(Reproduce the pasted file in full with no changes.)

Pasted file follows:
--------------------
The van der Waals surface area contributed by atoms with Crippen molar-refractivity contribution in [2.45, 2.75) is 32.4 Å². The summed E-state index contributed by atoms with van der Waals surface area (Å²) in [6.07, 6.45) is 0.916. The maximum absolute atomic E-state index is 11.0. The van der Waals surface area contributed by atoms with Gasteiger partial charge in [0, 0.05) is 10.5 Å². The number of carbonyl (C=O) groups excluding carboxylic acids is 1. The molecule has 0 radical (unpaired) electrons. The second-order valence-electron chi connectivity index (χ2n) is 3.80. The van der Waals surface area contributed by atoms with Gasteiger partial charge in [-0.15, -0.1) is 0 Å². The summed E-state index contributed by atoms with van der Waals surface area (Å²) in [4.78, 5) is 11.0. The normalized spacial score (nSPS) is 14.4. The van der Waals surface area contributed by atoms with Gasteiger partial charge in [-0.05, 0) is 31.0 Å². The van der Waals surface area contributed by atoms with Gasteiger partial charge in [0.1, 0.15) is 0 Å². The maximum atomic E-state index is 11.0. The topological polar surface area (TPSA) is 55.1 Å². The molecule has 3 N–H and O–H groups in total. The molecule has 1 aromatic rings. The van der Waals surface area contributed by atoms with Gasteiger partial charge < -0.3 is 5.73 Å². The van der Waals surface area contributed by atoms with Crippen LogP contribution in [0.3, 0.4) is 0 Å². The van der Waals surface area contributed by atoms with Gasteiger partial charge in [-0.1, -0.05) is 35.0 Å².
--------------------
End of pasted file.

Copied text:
The van der Waals surface area contributed by atoms with Crippen molar-refractivity contribution in [2.45, 2.75) is 32.4 Å². The summed E-state index contributed by atoms with van der Waals surface area (Å²) in [6.07, 6.45) is 0.916. The maximum absolute atomic E-state index is 11.0. The van der Waals surface area contributed by atoms with Gasteiger partial charge in [0, 0.05) is 10.5 Å². The number of carbonyl (C=O) groups excluding carboxylic acids is 1. The molecule has 0 radical (unpaired) electrons. The second-order valence-electron chi connectivity index (χ2n) is 3.80. The van der Waals surface area contributed by atoms with Gasteiger partial charge in [-0.15, -0.1) is 0 Å². The summed E-state index contributed by atoms with van der Waals surface area (Å²) in [4.78, 5) is 11.0. The normalized spacial score (nSPS) is 14.4. The van der Waals surface area contributed by atoms with Gasteiger partial charge in [-0.05, 0) is 31.0 Å². The van der Waals surface area contributed by atoms with Gasteiger partial charge in [0.1, 0.15) is 0 Å². The maximum atomic E-state index is 11.0. The topological polar surface area (TPSA) is 55.1 Å². The molecule has 3 N–H and O–H groups in total. The molecule has 1 aromatic rings. The van der Waals surface area contributed by atoms with Gasteiger partial charge < -0.3 is 5.73 Å². The van der Waals surface area contributed by atoms with Crippen LogP contribution in [0.3, 0.4) is 0 Å². The van der Waals surface area contributed by atoms with Gasteiger partial charge in [-0.1, -0.05) is 35.0 Å².